Magazines tend to lean in one direction as a whole, however, and generally promote a minimalistic look from cover to cover or use maximalism as an overall philosophy throughout the whole publication. If you love the clean, spare look of minimalism, it is easier to pull off as a one-time spread concept so don’t be afraid to add it to your magazine’s pages to add interest to a two-page spread.
Thinking Up with Vertical Alignment
While traditional magazine structure runs horizontally, one way to capture your reader’s attention and their instant engagement is through the use of vertical alignment. Readers will have to go the extra step to physically turn the publication to view the spread contents when it is configured up and down rather than side to side.
But if you are looking for an unexpected twist for your next two-page magazine spread, vertical content can provide a new and interesting experience for your readers. In addition to switching up the format for each page to allow for a much wider format, the gutter or inside margin that sinks into the binding will be located in a different place on your spread pages and may allow you room to present fresh content pages not accessible with horizontal spreads that your readers will love.
When two-page magazine spreads contain a single photograph or graphic, instead of using the width of both pages, give one side of the spread more weight by creating an uneven spread. By filling one page completely (or almost) but only using half or less of the other page, this design concept visually weighs one side of the spread more heavily by simply putting less on one page.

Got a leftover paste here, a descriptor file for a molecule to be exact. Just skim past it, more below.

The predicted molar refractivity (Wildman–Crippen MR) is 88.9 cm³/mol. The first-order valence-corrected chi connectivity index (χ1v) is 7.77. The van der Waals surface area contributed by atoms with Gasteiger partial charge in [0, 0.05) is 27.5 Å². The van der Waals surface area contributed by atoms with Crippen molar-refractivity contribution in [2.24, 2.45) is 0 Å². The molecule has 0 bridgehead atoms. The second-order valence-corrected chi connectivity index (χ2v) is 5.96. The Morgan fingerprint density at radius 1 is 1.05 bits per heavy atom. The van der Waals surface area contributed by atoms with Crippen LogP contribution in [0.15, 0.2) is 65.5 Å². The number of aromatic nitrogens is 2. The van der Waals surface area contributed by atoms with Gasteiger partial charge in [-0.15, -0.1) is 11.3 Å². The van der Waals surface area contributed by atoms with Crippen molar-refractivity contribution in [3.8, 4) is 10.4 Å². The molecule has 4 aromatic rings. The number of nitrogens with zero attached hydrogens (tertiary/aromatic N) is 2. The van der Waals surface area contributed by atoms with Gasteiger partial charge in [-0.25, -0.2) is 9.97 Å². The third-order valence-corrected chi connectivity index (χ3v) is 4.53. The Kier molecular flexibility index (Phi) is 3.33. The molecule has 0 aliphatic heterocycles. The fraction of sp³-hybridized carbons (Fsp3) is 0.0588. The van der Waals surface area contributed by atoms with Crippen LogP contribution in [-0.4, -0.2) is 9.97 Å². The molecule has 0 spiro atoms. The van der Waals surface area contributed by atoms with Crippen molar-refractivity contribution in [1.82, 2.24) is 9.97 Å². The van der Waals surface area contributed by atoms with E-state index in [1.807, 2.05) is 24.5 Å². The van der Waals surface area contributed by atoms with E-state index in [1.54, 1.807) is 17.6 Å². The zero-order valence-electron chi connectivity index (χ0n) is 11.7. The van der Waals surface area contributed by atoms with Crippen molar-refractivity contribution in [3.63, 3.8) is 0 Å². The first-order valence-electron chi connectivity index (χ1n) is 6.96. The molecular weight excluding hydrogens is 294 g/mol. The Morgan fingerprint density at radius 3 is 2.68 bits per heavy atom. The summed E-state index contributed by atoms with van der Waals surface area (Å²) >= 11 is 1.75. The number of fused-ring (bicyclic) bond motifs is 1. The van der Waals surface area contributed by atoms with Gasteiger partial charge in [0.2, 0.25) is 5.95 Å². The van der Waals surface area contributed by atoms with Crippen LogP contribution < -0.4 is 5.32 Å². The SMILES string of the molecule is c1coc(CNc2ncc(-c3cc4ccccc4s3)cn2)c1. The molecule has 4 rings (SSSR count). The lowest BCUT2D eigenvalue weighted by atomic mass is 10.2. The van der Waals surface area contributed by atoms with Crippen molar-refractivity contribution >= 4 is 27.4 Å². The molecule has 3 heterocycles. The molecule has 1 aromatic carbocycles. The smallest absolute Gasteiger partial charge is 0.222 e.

Especially effective with one large photo, the unweighted side works well in conjunction with a big quote or a minimalistic approach to text and heading in the whitespace provided.
Creating Magazine Spreads for Your Publication
Keep your magazine readers interested and excited about upcoming issues as you plan, design, and print each one with magazine spreads that not only reflect the concept of your magazine but also the tone and feel that you want to project.
Mixing up the styles of spreads you use is easy to do by trying out a spread that follows one of these tried-and-true design basics. And working with a trusted printing company like Dazzle Printing can help you make the most of your next magazine, so you can continue to build your magazine’s circulation and gain fans with a beautifully printed publication. Let the printing experts help you bring out the best in your next publication.